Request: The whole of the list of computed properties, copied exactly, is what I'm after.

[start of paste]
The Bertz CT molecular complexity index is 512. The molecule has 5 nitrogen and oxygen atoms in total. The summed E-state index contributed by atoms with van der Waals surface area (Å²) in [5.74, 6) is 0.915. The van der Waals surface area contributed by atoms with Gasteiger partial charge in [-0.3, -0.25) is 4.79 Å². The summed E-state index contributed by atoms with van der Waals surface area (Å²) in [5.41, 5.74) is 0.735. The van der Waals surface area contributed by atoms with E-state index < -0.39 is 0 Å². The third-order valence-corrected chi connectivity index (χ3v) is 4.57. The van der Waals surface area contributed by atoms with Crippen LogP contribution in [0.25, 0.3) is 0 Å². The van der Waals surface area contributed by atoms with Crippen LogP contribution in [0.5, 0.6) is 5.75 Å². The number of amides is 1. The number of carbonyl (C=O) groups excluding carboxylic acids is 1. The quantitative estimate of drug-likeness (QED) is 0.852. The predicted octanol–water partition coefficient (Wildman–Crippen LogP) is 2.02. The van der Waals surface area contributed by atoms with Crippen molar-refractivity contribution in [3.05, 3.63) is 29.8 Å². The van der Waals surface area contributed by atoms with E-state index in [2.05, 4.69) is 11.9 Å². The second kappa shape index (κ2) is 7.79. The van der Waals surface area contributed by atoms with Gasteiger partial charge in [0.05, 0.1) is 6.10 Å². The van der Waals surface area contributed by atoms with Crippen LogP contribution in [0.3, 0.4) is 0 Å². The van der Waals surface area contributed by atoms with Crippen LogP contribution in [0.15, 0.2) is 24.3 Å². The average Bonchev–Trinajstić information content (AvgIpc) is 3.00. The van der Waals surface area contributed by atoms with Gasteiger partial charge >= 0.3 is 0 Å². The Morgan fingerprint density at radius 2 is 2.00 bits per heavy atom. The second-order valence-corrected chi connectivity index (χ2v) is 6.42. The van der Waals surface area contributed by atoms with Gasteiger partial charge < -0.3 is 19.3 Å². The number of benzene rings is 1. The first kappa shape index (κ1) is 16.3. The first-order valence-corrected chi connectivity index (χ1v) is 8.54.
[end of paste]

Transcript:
The Bertz CT molecular complexity index is 512. The molecule has 5 nitrogen and oxygen atoms in total. The summed E-state index contributed by atoms with van der Waals surface area (Å²) in [5.74, 6) is 0.915. The van der Waals surface area contributed by atoms with Gasteiger partial charge in [-0.3, -0.25) is 4.79 Å². The summed E-state index contributed by atoms with van der Waals surface area (Å²) in [5.41, 5.74) is 0.735. The van der Waals surface area contributed by atoms with E-state index < -0.39 is 0 Å². The third-order valence-corrected chi connectivity index (χ3v) is 4.57. The van der Waals surface area contributed by atoms with Crippen LogP contribution in [0.25, 0.3) is 0 Å². The van der Waals surface area contributed by atoms with Crippen LogP contribution in [0.5, 0.6) is 5.75 Å². The number of amides is 1. The number of carbonyl (C=O) groups excluding carboxylic acids is 1. The quantitative estimate of drug-likeness (QED) is 0.852. The predicted octanol–water partition coefficient (Wildman–Crippen LogP) is 2.02. The van der Waals surface area contributed by atoms with Crippen molar-refractivity contribution in [3.05, 3.63) is 29.8 Å². The van der Waals surface area contributed by atoms with E-state index in [2.05, 4.69) is 11.9 Å². The second kappa shape index (κ2) is 7.79. The van der Waals surface area contributed by atoms with Gasteiger partial charge in [0.05, 0.1) is 6.10 Å². The van der Waals surface area contributed by atoms with Crippen LogP contribution in [0.3, 0.4) is 0 Å². The van der Waals surface area contributed by atoms with Crippen LogP contribution in [0.15, 0.2) is 24.3 Å². The average Bonchev–Trinajstić information content (AvgIpc) is 3.00. The van der Waals surface area contributed by atoms with Gasteiger partial charge >= 0.3 is 0 Å². The Morgan fingerprint density at radius 2 is 2.00 bits per heavy atom. The second-order valence-corrected chi connectivity index (χ2v) is 6.42. The van der Waals surface area contributed by atoms with Gasteiger partial charge < -0.3 is 19.3 Å². The number of benzene rings is 1. The first kappa shape index (κ1) is 16.3. The first-order valence-corrected chi connectivity index (χ1v) is 8.54.